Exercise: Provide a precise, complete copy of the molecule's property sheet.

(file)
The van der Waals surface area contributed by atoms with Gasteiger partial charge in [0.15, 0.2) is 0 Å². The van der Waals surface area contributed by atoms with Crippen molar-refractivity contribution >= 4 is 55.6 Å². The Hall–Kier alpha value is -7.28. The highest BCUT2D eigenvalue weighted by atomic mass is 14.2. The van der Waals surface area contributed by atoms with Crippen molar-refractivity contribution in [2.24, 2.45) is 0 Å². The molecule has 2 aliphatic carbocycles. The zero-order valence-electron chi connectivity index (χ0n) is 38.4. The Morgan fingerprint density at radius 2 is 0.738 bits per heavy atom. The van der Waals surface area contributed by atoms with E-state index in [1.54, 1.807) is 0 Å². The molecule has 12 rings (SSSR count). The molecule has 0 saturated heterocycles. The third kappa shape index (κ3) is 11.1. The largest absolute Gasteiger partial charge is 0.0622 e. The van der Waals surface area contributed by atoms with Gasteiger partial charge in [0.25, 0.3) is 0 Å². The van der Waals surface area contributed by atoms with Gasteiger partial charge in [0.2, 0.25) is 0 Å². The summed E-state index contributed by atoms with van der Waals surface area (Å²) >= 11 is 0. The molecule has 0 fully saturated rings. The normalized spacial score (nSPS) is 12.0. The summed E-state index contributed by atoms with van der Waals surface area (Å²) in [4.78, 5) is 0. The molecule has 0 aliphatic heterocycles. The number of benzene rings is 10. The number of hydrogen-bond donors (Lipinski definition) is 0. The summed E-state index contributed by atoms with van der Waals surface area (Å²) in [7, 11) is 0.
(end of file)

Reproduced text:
The van der Waals surface area contributed by atoms with Gasteiger partial charge in [0.15, 0.2) is 0 Å². The van der Waals surface area contributed by atoms with Crippen molar-refractivity contribution >= 4 is 55.6 Å². The Hall–Kier alpha value is -7.28. The highest BCUT2D eigenvalue weighted by atomic mass is 14.2. The van der Waals surface area contributed by atoms with Crippen molar-refractivity contribution in [2.24, 2.45) is 0 Å². The molecule has 2 aliphatic carbocycles. The zero-order valence-electron chi connectivity index (χ0n) is 38.4. The Morgan fingerprint density at radius 2 is 0.738 bits per heavy atom. The van der Waals surface area contributed by atoms with E-state index in [1.54, 1.807) is 0 Å². The molecule has 12 rings (SSSR count). The molecule has 0 saturated heterocycles. The third kappa shape index (κ3) is 11.1. The largest absolute Gasteiger partial charge is 0.0622 e. The van der Waals surface area contributed by atoms with Gasteiger partial charge in [0.25, 0.3) is 0 Å². The van der Waals surface area contributed by atoms with Gasteiger partial charge in [0.2, 0.25) is 0 Å². The summed E-state index contributed by atoms with van der Waals surface area (Å²) >= 11 is 0. The molecule has 0 fully saturated rings. The normalized spacial score (nSPS) is 12.0. The summed E-state index contributed by atoms with van der Waals surface area (Å²) in [4.78, 5) is 0. The molecule has 0 aliphatic heterocycles. The number of benzene rings is 10. The number of hydrogen-bond donors (Lipinski definition) is 0. The summed E-state index contributed by atoms with van der Waals surface area (Å²) in [7, 11) is 0.